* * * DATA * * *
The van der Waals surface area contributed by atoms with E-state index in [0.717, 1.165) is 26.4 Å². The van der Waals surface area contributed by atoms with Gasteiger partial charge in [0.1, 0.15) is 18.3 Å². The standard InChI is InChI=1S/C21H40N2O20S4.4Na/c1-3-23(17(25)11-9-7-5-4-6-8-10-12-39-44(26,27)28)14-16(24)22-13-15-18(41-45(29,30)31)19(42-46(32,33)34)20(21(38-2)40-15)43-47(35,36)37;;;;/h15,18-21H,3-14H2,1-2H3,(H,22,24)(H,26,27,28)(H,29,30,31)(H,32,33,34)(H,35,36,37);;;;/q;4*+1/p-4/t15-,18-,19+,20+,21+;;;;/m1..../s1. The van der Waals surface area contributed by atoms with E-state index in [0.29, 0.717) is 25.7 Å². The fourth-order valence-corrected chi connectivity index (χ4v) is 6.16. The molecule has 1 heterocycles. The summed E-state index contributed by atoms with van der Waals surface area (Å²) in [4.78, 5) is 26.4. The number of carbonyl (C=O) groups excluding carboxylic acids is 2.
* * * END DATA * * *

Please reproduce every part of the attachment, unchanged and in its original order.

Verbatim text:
The van der Waals surface area contributed by atoms with E-state index in [0.717, 1.165) is 26.4 Å². The van der Waals surface area contributed by atoms with Gasteiger partial charge in [0.1, 0.15) is 18.3 Å². The standard InChI is InChI=1S/C21H40N2O20S4.4Na/c1-3-23(17(25)11-9-7-5-4-6-8-10-12-39-44(26,27)28)14-16(24)22-13-15-18(41-45(29,30)31)19(42-46(32,33)34)20(21(38-2)40-15)43-47(35,36)37;;;;/h15,18-21H,3-14H2,1-2H3,(H,22,24)(H,26,27,28)(H,29,30,31)(H,32,33,34)(H,35,36,37);;;;/q;4*+1/p-4/t15-,18-,19+,20+,21+;;;;/m1..../s1. The van der Waals surface area contributed by atoms with E-state index in [0.29, 0.717) is 25.7 Å². The fourth-order valence-corrected chi connectivity index (χ4v) is 6.16. The molecule has 1 heterocycles. The summed E-state index contributed by atoms with van der Waals surface area (Å²) in [4.78, 5) is 26.4. The number of carbonyl (C=O) groups excluding carboxylic acids is 2.